Edward Snowden is still a free man but perhaps not for much longer. Snowden revealed to the world, what many people had suspected for some time, that the US authorities were using a surveillance system called PRISM to snoop on every Tom, Dick and Harry. Under the guise of preventing terrorism people's confidential online and phone activity was accessed and stored. The US hunt is on to capture Edward Snowden and prevent further leaks.
According to a report in the Huffington Post, "The US has filed espionage charges against Edward Snowden, a former U.S. National Security Agency contractor who admitted revealing secret surveillance programs to media outlets, according to a court document made public on Friday".
On top of that news, Saturday many pundits are predicting that the United States will begin the extradition process any day now, if they are able to do so. Extradition could pose some problems depending on the location of Snowden but remember that old saying "where there is a will there is a way". That is certainly true for the USA. Their activities in other parts of the world reinforce the fact that they do not care if they break the rules as long as they achieve their mission, which in this case is shutting Snowden up.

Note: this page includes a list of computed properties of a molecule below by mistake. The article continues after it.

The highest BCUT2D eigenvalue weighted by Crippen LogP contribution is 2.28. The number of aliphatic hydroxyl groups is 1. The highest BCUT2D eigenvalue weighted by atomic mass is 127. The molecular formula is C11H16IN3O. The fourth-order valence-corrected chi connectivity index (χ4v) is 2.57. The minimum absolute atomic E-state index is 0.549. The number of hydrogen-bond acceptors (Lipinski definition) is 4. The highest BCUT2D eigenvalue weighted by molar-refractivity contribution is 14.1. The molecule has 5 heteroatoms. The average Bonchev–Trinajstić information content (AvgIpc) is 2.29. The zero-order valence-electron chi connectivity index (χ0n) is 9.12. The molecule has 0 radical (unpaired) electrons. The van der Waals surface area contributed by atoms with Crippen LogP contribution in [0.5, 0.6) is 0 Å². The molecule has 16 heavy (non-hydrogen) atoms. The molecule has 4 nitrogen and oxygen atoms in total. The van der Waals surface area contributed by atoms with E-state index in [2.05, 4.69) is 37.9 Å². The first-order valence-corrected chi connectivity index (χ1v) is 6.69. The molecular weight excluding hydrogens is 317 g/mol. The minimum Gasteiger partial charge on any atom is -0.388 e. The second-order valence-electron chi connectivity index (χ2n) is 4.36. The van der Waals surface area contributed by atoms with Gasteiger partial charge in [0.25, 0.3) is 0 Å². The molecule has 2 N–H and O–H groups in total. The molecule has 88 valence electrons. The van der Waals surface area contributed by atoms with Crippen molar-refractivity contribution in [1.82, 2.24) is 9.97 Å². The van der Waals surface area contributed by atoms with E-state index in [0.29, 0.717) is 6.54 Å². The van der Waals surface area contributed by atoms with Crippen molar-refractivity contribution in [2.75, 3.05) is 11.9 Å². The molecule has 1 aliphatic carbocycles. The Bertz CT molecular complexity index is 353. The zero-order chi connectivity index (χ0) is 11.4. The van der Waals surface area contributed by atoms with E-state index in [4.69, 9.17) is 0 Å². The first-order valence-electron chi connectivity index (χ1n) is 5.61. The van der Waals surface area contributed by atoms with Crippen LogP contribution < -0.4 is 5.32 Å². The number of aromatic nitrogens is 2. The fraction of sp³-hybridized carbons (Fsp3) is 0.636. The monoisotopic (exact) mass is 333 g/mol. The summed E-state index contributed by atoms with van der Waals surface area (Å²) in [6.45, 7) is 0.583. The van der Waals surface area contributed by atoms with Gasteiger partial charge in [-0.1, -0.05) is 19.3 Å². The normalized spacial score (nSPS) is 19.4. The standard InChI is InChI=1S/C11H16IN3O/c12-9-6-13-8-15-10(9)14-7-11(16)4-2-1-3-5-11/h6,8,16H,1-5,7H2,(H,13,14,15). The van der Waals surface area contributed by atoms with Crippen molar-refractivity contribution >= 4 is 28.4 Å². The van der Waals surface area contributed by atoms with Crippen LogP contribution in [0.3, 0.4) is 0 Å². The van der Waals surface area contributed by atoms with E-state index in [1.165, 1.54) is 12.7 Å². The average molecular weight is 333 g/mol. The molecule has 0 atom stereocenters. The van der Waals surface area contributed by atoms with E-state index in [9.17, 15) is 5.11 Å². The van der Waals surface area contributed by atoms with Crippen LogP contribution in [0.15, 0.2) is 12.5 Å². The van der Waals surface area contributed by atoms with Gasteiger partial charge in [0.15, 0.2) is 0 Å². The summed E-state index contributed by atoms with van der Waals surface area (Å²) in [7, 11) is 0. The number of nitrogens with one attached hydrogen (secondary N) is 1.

Extradition may not be simple, as the Atlantic Wire explain well, but never write of the USA when it comes to getting their own way. An extradition treaty between the United States and Hong Kong, signed in 1996, could determine if and how Snowden is forced back to US soil but the process could take years. That will not suit the USA who want him silenced before his leaks continue.
Opting to charge him with espionage may be a good move for those wanting extradition in the near future but there are no guarantees. No doubt the legal papers charging Snowden have been carefully crafted to enable extradition to follow swiftly.
In the meantime supporters of Snowden sign petitions but already realise that the US is not set to forgive Edward Snowden any time soon